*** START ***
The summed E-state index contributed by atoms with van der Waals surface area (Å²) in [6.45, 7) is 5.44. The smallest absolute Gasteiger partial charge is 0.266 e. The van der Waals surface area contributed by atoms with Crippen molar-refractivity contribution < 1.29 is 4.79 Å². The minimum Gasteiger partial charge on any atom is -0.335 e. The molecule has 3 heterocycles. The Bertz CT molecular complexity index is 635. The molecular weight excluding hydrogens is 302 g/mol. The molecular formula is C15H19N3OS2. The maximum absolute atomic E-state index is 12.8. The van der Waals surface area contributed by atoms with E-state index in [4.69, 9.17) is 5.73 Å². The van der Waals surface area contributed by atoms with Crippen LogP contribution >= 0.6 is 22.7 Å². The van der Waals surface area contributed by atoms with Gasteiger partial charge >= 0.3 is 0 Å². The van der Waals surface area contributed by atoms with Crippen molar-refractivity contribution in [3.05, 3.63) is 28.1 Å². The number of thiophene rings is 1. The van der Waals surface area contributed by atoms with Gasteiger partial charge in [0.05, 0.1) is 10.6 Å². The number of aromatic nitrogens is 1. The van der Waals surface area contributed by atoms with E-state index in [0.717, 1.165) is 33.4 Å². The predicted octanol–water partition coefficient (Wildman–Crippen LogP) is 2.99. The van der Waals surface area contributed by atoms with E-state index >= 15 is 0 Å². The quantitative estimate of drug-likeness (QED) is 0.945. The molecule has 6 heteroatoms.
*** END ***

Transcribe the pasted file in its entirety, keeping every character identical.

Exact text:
The summed E-state index contributed by atoms with van der Waals surface area (Å²) in [6.45, 7) is 5.44. The smallest absolute Gasteiger partial charge is 0.266 e. The van der Waals surface area contributed by atoms with Crippen molar-refractivity contribution < 1.29 is 4.79 Å². The minimum Gasteiger partial charge on any atom is -0.335 e. The molecule has 3 heterocycles. The Bertz CT molecular complexity index is 635. The molecular weight excluding hydrogens is 302 g/mol. The molecular formula is C15H19N3OS2. The maximum absolute atomic E-state index is 12.8. The van der Waals surface area contributed by atoms with E-state index in [4.69, 9.17) is 5.73 Å². The van der Waals surface area contributed by atoms with Crippen LogP contribution >= 0.6 is 22.7 Å². The van der Waals surface area contributed by atoms with Gasteiger partial charge >= 0.3 is 0 Å². The van der Waals surface area contributed by atoms with Crippen molar-refractivity contribution in [3.05, 3.63) is 28.1 Å². The number of thiophene rings is 1. The van der Waals surface area contributed by atoms with Gasteiger partial charge in [0.05, 0.1) is 10.6 Å². The number of aromatic nitrogens is 1. The van der Waals surface area contributed by atoms with E-state index in [0.717, 1.165) is 33.4 Å². The predicted octanol–water partition coefficient (Wildman–Crippen LogP) is 2.99. The van der Waals surface area contributed by atoms with E-state index >= 15 is 0 Å². The quantitative estimate of drug-likeness (QED) is 0.945. The molecule has 6 heteroatoms.